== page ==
Technology gives, technology takes away

I am very struck this week by the way technology blesses and curses.  I had barely finished reading a Guardian report on a new household battery being developed in London which will enable people to store up to 4 KwH of energy from their wind or solar systems when on came the Today Programme.    The Today Programme is itself something of a blessing and a curse.   In our house, it was a curse a few years ago when New Labour were populated by strongly-accented Scotsmen, such as John Reid, being interviewed by James Naughtie.   I know it is a pathetic personal failing  of mine, but I needed aural subtitles.

More often the Today Programme is a blessing, bringing sharp analysis with news and insghts.  So it was yesterday, Thursday 9 July when the excellent Welsh journalist reported from the Brazilian Amazon.   His report was tough: the illegal loggers of Brazil are rampant and its government reckons that 80 percent of the logging in some areas of the Matto Grosso are illegally logged.   Wyre Davies flew over the rainforest with the anti-logging police, who have to brave gunfire from the loggers on the ground.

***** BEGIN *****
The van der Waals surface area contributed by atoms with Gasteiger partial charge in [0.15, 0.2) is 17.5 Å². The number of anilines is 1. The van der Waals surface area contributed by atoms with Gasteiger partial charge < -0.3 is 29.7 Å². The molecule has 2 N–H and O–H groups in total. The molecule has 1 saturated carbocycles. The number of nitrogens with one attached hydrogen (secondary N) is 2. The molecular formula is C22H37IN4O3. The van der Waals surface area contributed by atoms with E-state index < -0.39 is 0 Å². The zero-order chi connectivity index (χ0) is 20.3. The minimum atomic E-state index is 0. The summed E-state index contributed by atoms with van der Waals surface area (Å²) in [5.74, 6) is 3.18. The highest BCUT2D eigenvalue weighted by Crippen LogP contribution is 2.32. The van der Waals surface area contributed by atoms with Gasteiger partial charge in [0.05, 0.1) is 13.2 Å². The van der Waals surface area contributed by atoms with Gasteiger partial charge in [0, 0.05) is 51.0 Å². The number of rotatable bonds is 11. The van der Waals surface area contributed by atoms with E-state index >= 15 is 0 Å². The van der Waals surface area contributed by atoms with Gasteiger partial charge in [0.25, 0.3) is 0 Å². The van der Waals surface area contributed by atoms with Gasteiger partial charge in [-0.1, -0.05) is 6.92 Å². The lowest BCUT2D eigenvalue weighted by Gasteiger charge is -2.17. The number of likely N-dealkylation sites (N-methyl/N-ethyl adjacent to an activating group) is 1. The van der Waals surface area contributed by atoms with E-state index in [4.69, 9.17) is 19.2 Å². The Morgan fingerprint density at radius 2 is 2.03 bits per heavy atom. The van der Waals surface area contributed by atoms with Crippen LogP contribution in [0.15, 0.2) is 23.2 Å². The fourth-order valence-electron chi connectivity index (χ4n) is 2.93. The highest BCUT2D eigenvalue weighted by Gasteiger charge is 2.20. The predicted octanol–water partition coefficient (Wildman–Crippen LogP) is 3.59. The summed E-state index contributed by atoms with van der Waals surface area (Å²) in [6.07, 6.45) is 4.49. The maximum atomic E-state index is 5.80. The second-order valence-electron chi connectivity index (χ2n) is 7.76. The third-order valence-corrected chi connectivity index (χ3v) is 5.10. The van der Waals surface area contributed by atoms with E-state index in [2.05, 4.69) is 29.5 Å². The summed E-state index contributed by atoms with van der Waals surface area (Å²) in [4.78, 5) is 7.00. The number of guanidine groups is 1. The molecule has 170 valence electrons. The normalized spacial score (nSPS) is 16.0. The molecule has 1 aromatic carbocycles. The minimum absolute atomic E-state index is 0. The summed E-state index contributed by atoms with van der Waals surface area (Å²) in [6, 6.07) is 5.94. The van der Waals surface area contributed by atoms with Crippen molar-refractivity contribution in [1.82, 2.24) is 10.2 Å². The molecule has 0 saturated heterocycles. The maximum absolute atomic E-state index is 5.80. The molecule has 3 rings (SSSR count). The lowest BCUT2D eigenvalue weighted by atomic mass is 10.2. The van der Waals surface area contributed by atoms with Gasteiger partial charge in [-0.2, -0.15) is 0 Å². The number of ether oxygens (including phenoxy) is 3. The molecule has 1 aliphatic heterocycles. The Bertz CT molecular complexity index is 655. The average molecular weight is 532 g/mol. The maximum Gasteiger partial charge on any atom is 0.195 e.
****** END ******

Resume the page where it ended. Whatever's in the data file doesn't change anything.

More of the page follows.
The worst aspect of his report was the news that loggers now use a new method to get their trees.  Chainsaws are out of date.  Today the criminal loggers use a very heavy cutting chain attached to a big tractor at each end.  The chain is dragged through the forest felling everything in its path.  In this way, huge swathes can be toppled in a short time.

This development underlines the importance of rainforest protection  run by Cool Earth and the Forest Peoples Programme, which are supported by the Size of Herefordshire.   And when one adds in the knowledge that the Peruvian rainforest, where we are sending our donations, contains more carbon at seven billion tonnes than an entire year of C02 emissions from the US, one can see how vital are campaigns such as ours.